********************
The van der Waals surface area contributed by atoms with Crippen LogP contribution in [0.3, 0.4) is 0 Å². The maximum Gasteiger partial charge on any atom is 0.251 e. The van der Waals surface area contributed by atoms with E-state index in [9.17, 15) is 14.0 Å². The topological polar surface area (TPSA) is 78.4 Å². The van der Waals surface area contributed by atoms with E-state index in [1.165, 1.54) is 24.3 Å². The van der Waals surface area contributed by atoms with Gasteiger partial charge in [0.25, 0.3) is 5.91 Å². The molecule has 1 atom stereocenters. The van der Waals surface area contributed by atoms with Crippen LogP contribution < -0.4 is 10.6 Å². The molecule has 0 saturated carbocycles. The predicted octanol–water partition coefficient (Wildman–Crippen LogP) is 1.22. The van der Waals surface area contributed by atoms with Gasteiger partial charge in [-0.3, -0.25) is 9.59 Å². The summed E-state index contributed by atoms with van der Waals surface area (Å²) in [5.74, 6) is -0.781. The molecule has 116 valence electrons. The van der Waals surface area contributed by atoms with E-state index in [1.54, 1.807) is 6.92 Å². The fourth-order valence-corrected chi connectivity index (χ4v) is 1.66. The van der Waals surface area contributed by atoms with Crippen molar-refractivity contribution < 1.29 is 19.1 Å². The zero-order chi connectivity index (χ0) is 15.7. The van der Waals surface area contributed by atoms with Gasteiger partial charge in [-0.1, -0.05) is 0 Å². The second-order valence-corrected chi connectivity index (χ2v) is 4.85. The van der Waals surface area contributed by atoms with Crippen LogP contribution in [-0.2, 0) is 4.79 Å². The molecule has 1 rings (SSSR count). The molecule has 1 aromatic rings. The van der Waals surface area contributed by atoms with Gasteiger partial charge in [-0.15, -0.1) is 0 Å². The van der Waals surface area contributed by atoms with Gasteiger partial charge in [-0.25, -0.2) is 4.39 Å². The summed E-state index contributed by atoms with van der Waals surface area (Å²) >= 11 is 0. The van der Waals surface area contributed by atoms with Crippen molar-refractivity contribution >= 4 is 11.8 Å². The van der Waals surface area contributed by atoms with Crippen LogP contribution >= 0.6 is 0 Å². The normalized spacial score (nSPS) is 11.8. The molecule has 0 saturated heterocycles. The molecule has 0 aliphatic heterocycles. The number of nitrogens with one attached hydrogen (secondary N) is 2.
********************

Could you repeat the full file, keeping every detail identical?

The van der Waals surface area contributed by atoms with Crippen LogP contribution in [0.3, 0.4) is 0 Å². The maximum Gasteiger partial charge on any atom is 0.251 e. The van der Waals surface area contributed by atoms with E-state index in [9.17, 15) is 14.0 Å². The topological polar surface area (TPSA) is 78.4 Å². The van der Waals surface area contributed by atoms with E-state index in [1.165, 1.54) is 24.3 Å². The van der Waals surface area contributed by atoms with Gasteiger partial charge in [0.25, 0.3) is 5.91 Å². The molecule has 1 atom stereocenters. The van der Waals surface area contributed by atoms with Crippen LogP contribution < -0.4 is 10.6 Å². The molecule has 0 saturated carbocycles. The predicted octanol–water partition coefficient (Wildman–Crippen LogP) is 1.22. The van der Waals surface area contributed by atoms with Gasteiger partial charge in [-0.3, -0.25) is 9.59 Å². The summed E-state index contributed by atoms with van der Waals surface area (Å²) in [5.74, 6) is -0.781. The molecule has 116 valence electrons. The van der Waals surface area contributed by atoms with E-state index in [1.54, 1.807) is 6.92 Å². The fourth-order valence-corrected chi connectivity index (χ4v) is 1.66. The van der Waals surface area contributed by atoms with Crippen molar-refractivity contribution < 1.29 is 19.1 Å². The zero-order chi connectivity index (χ0) is 15.7. The van der Waals surface area contributed by atoms with Gasteiger partial charge in [-0.1, -0.05) is 0 Å². The second-order valence-corrected chi connectivity index (χ2v) is 4.85. The van der Waals surface area contributed by atoms with Crippen LogP contribution in [-0.2, 0) is 4.79 Å². The molecule has 1 rings (SSSR count). The molecule has 1 aromatic rings. The van der Waals surface area contributed by atoms with Gasteiger partial charge in [-0.15, -0.1) is 0 Å². The van der Waals surface area contributed by atoms with Gasteiger partial charge in [-0.25, -0.2) is 4.39 Å². The summed E-state index contributed by atoms with van der Waals surface area (Å²) >= 11 is 0. The van der Waals surface area contributed by atoms with Crippen molar-refractivity contribution >= 4 is 11.8 Å². The van der Waals surface area contributed by atoms with Crippen LogP contribution >= 0.6 is 0 Å². The normalized spacial score (nSPS) is 11.8. The molecule has 0 saturated heterocycles. The molecule has 0 aliphatic heterocycles. The number of nitrogens with one attached hydrogen (secondary N) is 2.